U.N. panel 95 percent certain climate change is man-made

QAQORTOQ, GREENLAND - JULY 30: A barren landscape is seen on July 30, 2013 near Qaqortoq, Greenland. As cities like Miami, New York and other vulnerable spots around the world strategize about how to respond to climate change, many Greenlanders simply do what theyve always done: adapt. "Were used to change, said Greenlander Pilu Neilsen. "We learn to adapt to whatever comes. If all the glaciers melt, well just get more land. (Photo by Joe Raedle/Getty Images) Joe Raedle/Getty Images

Top scientists from a variety of fields say they're about as certain that global warming is a real, man-made threat as they are that cigarettes kill.

They're as sure about climate change as they are about the age of the universe. They say they're more certain about climate change than they are that vitamins make you healthy or that dioxin in Superfund sites is dangerous.

They'll even put a number on how certain they are about climate change: it's 95 percent.

One climate scientist involved says the panel may even boost it in some places to "virtually certain" and 99 percent.

In science, 95 percent is the gold standard for certainty. But to the general public, and to climate-change deniers especially, 95 percent is just not good enough, specialists say.

That is an issue because this week, scientists from around the world have gathered in Stockholm for a meeting of a U.N. panel on climate change, and they will probably release a report saying it is "extremely likely" - which they define in footnotes as 95 percent certain - that humans are mostly to blame for temperatures that have climbed since 1951.

"Uncertainty is inherent in every scientific judgment," explained Johns Hopkins University epidemiologist Thomas Burke. "Will the sun come up in the morning?" Scientists know the answer is yes, but they can't really say so with 100 percent certainty because there are so many factors out there that are not quite understood or under control.

George Gray, director of the Center for Risk Science and Public Health at George Washington University, said that demanding absolute proof on things such as climate doesn't make sense.

"There's a group of people who seem to think that when scientists say they are uncertain, we shouldn't do anything," said Gray, who was chief scientist for the U.S. Environmental Protection Agency during the George W. Bush administration. "That's crazy. We're uncertain and we buy insurance."

With the U.N. panel about to weigh in on the effects of greenhouse gas emissions from the burning of oil, coal and gas, The Associated Press asked scientists who specialize in climate, physics, epidemiology, public health, statistics and risk just what in science is more certain than human-caused climate change, what is about the same, and what is less.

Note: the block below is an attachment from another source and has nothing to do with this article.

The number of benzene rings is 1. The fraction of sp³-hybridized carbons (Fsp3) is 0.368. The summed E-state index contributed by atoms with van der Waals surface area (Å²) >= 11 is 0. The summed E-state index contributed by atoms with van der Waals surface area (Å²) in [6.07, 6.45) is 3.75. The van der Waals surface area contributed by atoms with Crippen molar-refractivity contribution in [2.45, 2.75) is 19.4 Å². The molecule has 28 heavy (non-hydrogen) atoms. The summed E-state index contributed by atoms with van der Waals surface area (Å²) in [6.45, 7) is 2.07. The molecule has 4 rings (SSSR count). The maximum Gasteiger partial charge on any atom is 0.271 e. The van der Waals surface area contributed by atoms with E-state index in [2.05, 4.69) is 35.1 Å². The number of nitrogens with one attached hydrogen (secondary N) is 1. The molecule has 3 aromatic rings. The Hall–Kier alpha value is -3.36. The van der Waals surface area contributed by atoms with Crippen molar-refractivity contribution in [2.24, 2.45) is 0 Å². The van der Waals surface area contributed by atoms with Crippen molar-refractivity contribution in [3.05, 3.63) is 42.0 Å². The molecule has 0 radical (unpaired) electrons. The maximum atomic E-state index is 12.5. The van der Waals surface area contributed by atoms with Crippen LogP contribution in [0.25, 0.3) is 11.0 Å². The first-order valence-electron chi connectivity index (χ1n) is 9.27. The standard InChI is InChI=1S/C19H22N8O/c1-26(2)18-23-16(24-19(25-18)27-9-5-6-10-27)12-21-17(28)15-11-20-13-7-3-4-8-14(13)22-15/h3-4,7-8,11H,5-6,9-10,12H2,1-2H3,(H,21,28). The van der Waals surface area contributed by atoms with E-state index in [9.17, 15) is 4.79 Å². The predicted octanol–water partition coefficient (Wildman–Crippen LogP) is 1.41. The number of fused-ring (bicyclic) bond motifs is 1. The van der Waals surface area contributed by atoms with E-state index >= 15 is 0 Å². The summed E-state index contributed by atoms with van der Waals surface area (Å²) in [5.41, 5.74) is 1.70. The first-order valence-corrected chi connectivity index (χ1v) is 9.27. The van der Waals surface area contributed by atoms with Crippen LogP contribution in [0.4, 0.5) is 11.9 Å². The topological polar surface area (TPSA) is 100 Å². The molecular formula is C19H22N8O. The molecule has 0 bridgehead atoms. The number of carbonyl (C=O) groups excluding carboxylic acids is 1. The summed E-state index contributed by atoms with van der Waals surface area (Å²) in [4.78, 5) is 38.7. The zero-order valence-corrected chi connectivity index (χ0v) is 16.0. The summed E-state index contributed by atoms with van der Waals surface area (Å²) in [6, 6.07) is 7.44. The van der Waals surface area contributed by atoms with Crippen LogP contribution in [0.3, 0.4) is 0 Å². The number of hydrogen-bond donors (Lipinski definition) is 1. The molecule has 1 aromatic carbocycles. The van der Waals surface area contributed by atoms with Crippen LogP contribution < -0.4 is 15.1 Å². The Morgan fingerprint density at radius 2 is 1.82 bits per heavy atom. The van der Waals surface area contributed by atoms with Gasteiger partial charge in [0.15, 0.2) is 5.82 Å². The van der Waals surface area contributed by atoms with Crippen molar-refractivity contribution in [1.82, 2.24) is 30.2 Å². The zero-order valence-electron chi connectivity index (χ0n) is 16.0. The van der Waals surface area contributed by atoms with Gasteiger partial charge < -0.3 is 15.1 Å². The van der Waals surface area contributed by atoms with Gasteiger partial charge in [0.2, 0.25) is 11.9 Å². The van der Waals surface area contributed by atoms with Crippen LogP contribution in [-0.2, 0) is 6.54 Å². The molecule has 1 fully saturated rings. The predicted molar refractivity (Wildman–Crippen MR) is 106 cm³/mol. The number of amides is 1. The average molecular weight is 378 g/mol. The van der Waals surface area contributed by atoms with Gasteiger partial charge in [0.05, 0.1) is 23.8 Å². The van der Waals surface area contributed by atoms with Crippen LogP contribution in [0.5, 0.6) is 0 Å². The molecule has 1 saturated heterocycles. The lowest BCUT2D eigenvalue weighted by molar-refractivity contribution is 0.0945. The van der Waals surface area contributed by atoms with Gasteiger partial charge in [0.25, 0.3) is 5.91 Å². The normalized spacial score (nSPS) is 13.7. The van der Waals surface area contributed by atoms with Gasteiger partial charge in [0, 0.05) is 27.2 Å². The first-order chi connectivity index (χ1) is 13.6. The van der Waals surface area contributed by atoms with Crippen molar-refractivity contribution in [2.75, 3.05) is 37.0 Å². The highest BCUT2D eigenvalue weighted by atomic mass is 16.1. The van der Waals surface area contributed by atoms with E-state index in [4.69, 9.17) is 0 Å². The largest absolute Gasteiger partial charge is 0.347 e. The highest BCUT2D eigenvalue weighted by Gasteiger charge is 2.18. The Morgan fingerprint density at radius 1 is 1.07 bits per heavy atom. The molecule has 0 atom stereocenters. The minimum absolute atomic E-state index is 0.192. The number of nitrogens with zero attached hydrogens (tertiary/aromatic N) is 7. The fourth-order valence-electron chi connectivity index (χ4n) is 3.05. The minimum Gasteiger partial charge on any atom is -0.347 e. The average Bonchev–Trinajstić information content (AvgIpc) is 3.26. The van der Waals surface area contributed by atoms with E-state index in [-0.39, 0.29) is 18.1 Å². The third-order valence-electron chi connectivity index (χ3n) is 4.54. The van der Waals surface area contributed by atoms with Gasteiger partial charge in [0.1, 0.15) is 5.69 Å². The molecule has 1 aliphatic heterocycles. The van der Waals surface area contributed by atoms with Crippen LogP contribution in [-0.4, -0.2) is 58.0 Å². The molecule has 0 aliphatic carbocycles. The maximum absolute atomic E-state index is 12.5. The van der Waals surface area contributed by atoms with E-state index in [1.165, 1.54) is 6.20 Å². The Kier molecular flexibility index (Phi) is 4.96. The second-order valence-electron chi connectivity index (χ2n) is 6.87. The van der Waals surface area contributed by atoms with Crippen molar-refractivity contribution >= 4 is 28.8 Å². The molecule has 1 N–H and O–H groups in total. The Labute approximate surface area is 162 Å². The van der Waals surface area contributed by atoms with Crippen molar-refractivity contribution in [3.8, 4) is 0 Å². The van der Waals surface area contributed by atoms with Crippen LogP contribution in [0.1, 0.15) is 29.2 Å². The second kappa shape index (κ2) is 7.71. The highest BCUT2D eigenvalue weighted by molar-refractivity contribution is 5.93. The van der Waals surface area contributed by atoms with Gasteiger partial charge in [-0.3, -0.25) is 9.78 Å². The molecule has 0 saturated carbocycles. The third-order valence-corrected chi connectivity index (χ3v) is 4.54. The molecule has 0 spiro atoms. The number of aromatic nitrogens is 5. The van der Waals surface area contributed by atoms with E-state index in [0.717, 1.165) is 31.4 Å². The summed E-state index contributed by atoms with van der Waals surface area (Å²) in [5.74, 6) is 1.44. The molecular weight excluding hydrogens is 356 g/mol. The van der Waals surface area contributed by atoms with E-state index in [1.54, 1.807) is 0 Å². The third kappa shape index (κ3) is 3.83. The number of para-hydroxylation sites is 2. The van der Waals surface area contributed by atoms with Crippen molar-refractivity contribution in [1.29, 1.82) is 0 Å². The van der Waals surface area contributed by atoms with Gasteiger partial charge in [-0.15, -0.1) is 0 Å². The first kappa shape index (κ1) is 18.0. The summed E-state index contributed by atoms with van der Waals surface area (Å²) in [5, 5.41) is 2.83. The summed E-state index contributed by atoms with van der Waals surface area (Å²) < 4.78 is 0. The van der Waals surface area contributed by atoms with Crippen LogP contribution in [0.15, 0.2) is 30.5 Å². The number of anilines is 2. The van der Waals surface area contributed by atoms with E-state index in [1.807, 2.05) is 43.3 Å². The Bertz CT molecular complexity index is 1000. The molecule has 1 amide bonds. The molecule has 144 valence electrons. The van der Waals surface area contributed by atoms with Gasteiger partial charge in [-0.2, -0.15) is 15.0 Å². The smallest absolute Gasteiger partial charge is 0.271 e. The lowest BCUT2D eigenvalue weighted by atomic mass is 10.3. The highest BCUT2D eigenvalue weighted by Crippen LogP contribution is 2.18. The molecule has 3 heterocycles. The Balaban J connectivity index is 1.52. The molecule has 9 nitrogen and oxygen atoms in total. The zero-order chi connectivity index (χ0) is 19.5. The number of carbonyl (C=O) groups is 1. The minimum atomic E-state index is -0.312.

They said gravity is a good example of something more certain than climate change. Climate change "is not as sure as if you drop a stone it will hit the Earth," Princeton University climate scientist Michael Oppenheimer said. "It's not certain, but it's close."

Arizona State University physicist Lawrence Krauss said the 95 percent quoted for climate change is equivalent to the current certainty among physicists that the universe is 13.8 billion years old.

The president of the prestigious National Academy of Sciences, Ralph Cicerone, and more than a dozen other scientists contacted by the AP said the 95 percent certainty regarding climate change is most similar to the confidence scientists have in the decades' worth of evidence that cigarettes are deadly.

"What is understood does not violate any mechanism that we understand about cancer," while "statistics confirm what we know about cancer," said Cicerone, an atmospheric scientist. Add to that a "very high consensus" among scientists about the harm of tobacco, and it sounds similar to the case for climate change, he said.

But even the best study can be nitpicked because nothing is perfect, and that's the strategy of both tobacco defenders and climate deniers, said Stanton Glantz, a medicine professor at the University of California, San Francisco and director of its tobacco control research center.

George Washington's Gray said the 95 percent number the Intergovernmental Panel on Climate Change will probably adopt may not be realistic. In general, regardless of the field of research, experts tend to overestimate their confidence in their certainty, he said. Other experts said the 95 percent figure is too low.

Jeff Severinghaus, a geoscientist at the Scripps Institution of Oceanography, said that through the use of radioactive isotopes, scientists are more than 99 percent sure that much of the carbon in the air has human fingerprints on it. And because of basic physics, scientists are 99 percent certain that carbon traps heat in what is called the greenhouse effect.

But the role of nature and all sorts of other factors bring the number down to 95 percent when you want to say that the majority of the warming is human-caused, he said.

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